Missouri State Rep Courtney Curtis Turns to Change.org to Require Vest Cameras


Ferguson native and Missouri State Representative (Democrat, District 073) Courtney Curtis started a petition on change.org, the McDonalds drive-through of hassle-free activism, to require Ferguson PD officers to wear body cameras.

…I’m still a young black man who has encountered problems with the police. Five years ago, while waiting for a college friend of mine in his gated community in Kansas City, I was handcuffed, had my car searched against my will and was almost arrested. My crime? Sitting on the back of my car, working on my business plan, while waiting for a friend. I filed a complaint. No action was ever taken.

Fast-forward five years. I was pulled over for supposedly having a broken tail light. After the police officer runs my ID, he comes back and says the tail light is back on. Must have been a short, he says. Three days later, an unarmed Mike Brown was killed in the street. One incident brushed under the rug, another goes horribly wrong.

Okay, Courtney, so your taillight (for which you weren’t cited, right?) is proof of police profiling, and lines up completely with the story of Michael Brown—you’d seriously have us believe that?  It’s silly.

Police departments are using or testing on-body cameras and they’re reportedly reducing police misconduct. When the Rialto Police Department in California adopted cameras, the number of complaints filed against officers fell by 88 percent and the use of force by officers fell by almost 60 percent.

Maybe—possibly—people seeing body cameras are not as likely to try to resist and then claim police brutality.  This could be a good thing.

There are still so many things unknown about Michael Brown’s death it’s astonishing. And still more change is needed for a true eradication of the types of problems that led to Michael’s death. But one thing we can control and do right now is to create accountability – for both police and citizens – with a digital record of what happens when a police officer interacts with a citizen. Vest cameras won’t solve all of our problems – but they will be a good start – and will create an accurate record of what happens.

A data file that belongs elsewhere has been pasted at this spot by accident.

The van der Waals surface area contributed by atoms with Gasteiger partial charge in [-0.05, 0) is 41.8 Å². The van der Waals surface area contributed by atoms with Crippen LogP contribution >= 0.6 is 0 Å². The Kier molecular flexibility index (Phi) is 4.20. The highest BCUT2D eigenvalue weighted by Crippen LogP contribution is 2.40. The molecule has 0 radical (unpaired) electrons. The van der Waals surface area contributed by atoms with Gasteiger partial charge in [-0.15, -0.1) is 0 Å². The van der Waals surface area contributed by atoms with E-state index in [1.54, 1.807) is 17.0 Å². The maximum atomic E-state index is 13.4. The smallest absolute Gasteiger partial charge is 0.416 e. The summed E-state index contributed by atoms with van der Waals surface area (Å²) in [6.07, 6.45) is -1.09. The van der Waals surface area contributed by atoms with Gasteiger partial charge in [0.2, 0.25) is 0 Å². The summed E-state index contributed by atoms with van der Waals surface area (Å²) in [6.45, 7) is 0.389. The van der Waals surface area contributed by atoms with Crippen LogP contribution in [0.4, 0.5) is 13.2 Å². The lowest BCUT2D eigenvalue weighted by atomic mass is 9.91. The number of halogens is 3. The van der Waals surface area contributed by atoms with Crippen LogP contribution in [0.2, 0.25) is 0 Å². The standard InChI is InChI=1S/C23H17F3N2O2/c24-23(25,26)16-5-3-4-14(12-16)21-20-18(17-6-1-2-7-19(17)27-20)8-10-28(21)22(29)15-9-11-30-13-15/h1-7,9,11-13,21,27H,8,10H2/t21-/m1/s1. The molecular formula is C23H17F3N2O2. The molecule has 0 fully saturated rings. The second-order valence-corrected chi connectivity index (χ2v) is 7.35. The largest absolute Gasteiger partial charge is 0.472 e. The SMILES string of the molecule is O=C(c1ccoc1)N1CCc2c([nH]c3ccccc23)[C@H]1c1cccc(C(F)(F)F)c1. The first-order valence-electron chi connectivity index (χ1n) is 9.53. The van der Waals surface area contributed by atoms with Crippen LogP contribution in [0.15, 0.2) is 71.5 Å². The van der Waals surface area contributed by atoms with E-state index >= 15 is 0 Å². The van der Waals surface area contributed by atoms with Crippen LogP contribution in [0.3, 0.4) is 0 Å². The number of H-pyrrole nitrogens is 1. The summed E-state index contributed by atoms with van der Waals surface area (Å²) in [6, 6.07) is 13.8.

What’s known about Michael Brown’s death is pretty well documented.  Eyewitnesses, forensic, including audio, evidence backs up the grand jury decision.  I am not sure how much a vest camera would have added, except to avoid the entire mess altogether.

I am not sure vest cameras is the most efficient idea for police.  Dash cams have been around for a long time and haven’t really increased accountability, for other than chase situations, and the fact that they make great internet videos.  There remain many questions about vest cameras:  who will pay for them (taxpayers)?  Who will review the video?  What procedures about preserving the video will have to be developed?

I think vest cameras could be a positive, but also could be a huge negative.  For the next “Ferguson” (and there will be one), the pressure to release the video publicly would be enormous.  Armchair quarterbacking of a live replay won’t change anything, in the end.

I believe that if officer Wilson was wearing a vest camera, nothing would have changed:  he would have shot Michael Brown, and we’d see it on video.  People who want to believe that Brown was killed in cold blood would still believe it.  Tony Stewart’s fatal crash killing Kevin Ward was captured on video, and it didn’t change the endless speculation about Tony’s motive or lack thereof.  People who have a bias usually cling to it.

In any case, I don’t see this petition gaining much traction, despite 100,000 signatures.  Change McNuggets might taste good but they don’t have much real substance.

Open thread on vest cameras.